CollinsRev. Conrad Collins, a graduate of Barrington College, Taylor University and the University of Connecticut,  was extended a call March 9, 1960 and preached his first sermon Sunday, May 1st. The Collins’ were the first family to live in the new parsonage. The dedication and open house were held in May 1960. Evangelistic services with Joe Talley were held in May 1963 and in September a Missionary Conference was held with Dr. Eric Frickenburg, Dr. Brinley Evans, Howard Wyant and Nora Hollearn. Many re-dedicated their lives to the Lord at this time. In 1964 special services were held with Dr. Larry McGill. Rev. Collins himself was appreciated as a pastor who led the church on a good, straight course. He concluded a fruitful ministry in March 1966.

MikellRev. David Mikell followed in June 1966. He was a native of Florida and was newly graduated from Wheaton College, having also studied at Tennessee Temple, Florida State University (where he studied music) and Northern Baptist Theological Seminary. He had been Director of Music in 3 churches, had pastored a Baptist church in Glenville, Georgia, and had also served as Assistant to the Professor of Theology at Wheaton Graduate School. Rev. Mikell served the church until May 1968, when he resigned and returned to Florida.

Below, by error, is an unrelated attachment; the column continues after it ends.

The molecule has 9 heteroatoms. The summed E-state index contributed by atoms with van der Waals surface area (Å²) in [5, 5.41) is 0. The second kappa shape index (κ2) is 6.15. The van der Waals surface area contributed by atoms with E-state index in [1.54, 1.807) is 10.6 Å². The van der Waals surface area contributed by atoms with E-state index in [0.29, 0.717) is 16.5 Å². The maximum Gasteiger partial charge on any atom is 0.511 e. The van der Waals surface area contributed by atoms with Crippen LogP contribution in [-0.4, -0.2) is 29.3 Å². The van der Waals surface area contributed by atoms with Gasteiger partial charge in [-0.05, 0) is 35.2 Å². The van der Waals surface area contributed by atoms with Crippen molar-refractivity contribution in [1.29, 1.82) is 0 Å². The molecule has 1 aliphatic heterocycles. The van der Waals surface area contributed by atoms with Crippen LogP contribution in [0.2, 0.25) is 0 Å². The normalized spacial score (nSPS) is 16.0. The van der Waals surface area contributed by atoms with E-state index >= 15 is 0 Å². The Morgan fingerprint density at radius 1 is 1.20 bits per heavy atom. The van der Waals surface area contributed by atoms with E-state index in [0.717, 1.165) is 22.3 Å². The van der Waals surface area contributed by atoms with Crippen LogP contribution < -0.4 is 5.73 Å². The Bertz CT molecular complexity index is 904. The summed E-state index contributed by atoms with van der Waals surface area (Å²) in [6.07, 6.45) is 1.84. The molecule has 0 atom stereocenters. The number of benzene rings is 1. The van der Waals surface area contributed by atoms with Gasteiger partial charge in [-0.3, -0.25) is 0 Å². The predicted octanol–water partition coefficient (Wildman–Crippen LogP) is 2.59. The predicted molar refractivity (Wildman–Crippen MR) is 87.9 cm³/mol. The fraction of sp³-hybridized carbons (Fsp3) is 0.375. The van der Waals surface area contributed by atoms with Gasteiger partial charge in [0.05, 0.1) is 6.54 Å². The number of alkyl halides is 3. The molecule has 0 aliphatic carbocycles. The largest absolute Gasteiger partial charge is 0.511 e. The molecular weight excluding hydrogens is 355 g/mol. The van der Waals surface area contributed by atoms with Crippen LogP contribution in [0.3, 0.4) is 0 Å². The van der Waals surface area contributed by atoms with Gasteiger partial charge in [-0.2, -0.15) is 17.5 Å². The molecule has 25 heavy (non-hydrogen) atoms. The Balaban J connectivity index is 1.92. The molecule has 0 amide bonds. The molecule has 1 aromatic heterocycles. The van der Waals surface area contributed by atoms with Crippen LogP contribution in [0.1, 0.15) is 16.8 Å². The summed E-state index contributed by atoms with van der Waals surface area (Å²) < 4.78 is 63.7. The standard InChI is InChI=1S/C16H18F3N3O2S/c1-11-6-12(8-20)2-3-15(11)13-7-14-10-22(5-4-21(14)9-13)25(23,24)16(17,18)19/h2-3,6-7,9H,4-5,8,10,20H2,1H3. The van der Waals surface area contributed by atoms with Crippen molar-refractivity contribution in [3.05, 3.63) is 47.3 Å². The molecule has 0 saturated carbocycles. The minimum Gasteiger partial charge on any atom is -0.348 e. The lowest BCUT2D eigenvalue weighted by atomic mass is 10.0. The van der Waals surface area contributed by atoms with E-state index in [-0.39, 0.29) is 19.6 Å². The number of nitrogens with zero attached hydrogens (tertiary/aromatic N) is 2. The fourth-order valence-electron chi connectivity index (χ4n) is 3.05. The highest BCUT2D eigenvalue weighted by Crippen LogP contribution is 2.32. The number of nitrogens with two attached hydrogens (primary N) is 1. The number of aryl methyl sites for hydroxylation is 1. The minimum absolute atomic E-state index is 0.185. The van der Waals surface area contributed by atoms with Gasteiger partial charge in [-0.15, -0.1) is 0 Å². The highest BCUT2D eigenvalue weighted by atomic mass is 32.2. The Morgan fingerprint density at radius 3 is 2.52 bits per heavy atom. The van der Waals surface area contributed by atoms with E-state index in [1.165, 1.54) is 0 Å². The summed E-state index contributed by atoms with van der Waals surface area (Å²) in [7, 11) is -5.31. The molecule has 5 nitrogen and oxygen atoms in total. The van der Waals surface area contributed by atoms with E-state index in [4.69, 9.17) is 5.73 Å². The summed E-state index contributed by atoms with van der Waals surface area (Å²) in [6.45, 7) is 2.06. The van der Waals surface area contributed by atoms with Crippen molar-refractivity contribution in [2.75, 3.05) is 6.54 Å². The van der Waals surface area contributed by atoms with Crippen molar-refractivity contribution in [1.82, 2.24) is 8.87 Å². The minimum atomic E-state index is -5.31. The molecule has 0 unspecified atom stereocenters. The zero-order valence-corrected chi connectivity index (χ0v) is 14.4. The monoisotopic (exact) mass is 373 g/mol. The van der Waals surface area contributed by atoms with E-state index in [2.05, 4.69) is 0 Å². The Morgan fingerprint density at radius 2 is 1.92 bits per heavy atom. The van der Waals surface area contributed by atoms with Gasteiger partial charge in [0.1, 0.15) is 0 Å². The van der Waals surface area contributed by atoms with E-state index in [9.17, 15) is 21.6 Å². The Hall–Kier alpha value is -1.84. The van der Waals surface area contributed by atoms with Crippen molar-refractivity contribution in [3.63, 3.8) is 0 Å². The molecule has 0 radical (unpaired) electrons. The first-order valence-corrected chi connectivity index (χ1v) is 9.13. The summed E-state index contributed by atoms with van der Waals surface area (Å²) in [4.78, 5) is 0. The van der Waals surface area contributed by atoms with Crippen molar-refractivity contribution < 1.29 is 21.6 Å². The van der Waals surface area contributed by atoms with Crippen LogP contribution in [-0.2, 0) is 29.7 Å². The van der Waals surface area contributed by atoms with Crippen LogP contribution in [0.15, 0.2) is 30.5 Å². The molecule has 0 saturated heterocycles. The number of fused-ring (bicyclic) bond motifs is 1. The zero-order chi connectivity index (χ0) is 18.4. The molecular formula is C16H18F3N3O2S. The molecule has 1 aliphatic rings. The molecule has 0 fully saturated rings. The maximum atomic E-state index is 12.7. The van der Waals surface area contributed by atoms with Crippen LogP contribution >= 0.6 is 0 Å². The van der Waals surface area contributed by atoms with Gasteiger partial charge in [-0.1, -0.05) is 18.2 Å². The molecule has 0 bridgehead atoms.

AdamsRev. E. Craig Adams accepted the call as our pastor in October 1968, serving faithfully and effectively for 18 years, during which time the church grew under his leadership. Pastor Adams received his training for ministry at Philadelphia College of Bible and Eastern Baptist Seminary. He had served as pastor of Emmanuel Baptist Church in Pennsauken, New Jersey for 6 years and had been ordained by that church. The growth of our church under Pastor Adams made it necessary to hold two Sunday morning services for a period of time until the expansion of the sanctuary was completed. After completing his ministry here Pastor Adams served the Baptist Church in Patchogue, NY until his retirement to Florida where he continues to serve the Lord. Rev. Adams’ eldest son, Craig, Jr. (“Skip”) was ordained to the gospel ministry by the Baptist Church of Northville and serves today as the pastor of Calvary Baptist Church in Warwick, NY.